Impact

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As a recipient of funding from the Engineering and Physical Sciences Research Council (EPSRC) the Horizon Centre for Doctoral Training has an obligation to demonstrate the impact of the research undertaken by our PhD students.

What is Research Impact? 

Research Councils UK (RCUK) defines research impact as ‘the demonstrable contribution that excellent research makes to society and the economy’. Research impact embraces all the diverse ways that research-related skills can benefit individuals, organisations and nations. This incorporates:

  • Academic Impact: This is the demonstrable contribution that excellent social and economic research makes to scientific advances, across and within disciplines, including significant advances in understanding, method, theory and application
  • Economic and Social Impact: This is the contribution that excellent research makes to society and the economy which is of benefit to individuals, organisations and nations. This can include:
    • Advancing knowledge, understanding and technology
    • Providing highly skilled and employable researchers
    • Improving the effectiveness of public services and policy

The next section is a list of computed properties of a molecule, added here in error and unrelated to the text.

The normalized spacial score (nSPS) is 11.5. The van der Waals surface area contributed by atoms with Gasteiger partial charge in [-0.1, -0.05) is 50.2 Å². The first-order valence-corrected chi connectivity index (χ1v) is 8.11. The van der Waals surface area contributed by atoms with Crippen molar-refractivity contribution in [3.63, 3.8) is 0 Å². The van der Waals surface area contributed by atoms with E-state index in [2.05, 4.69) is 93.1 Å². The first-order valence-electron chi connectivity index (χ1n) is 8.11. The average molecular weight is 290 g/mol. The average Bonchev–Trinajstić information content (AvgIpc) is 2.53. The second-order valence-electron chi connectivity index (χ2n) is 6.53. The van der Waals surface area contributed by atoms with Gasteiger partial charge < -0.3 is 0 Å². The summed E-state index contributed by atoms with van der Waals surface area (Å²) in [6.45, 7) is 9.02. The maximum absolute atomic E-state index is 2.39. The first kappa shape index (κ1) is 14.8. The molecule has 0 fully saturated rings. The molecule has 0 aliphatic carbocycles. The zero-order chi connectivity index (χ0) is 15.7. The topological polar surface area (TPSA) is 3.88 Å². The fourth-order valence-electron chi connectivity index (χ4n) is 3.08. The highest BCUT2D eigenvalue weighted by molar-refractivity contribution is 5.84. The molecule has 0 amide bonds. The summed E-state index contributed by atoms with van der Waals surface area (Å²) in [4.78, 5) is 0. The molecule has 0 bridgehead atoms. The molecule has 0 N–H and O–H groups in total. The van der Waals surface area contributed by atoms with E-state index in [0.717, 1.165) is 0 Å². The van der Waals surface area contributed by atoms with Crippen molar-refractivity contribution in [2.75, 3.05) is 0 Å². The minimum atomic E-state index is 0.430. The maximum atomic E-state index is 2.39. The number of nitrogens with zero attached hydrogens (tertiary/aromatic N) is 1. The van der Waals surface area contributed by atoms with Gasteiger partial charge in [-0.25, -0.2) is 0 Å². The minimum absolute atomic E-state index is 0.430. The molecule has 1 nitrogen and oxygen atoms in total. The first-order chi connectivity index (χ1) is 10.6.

• Increasing the economic competitiveness of the UK
    • Enhancing quality of life and creative output

RCUK introduced Pathways to Impact to help Universities consider how their research can make a difference.

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How does the Horizon CDT generate Research Impact?

Our students research has impacted on the economy, global society and on policy, as well as having considerable academic impact globally.

As an interdisciplinary centre, our research contributes to the development of new and existing research themes through contributions to conferences, journals, blogs and a range of other publications. Please see our Publications page for further details.

Our students collaborate with over 150 partners from industry, academia, the public sector, catapults and charitable organisations. A number of students have seen their work have real impact on policy or society, often as part of their collaborative work, or have gone on to commercialise aspects of their research. Please see our CDT Case Studies for examples of this.

In addition many students also undertake a range of public engagement work, regularly participating in activities such as the University of Nottingham’s annual community open day MayFest, maker faires, community health and arts projects, Science Festivals and exhibitions.

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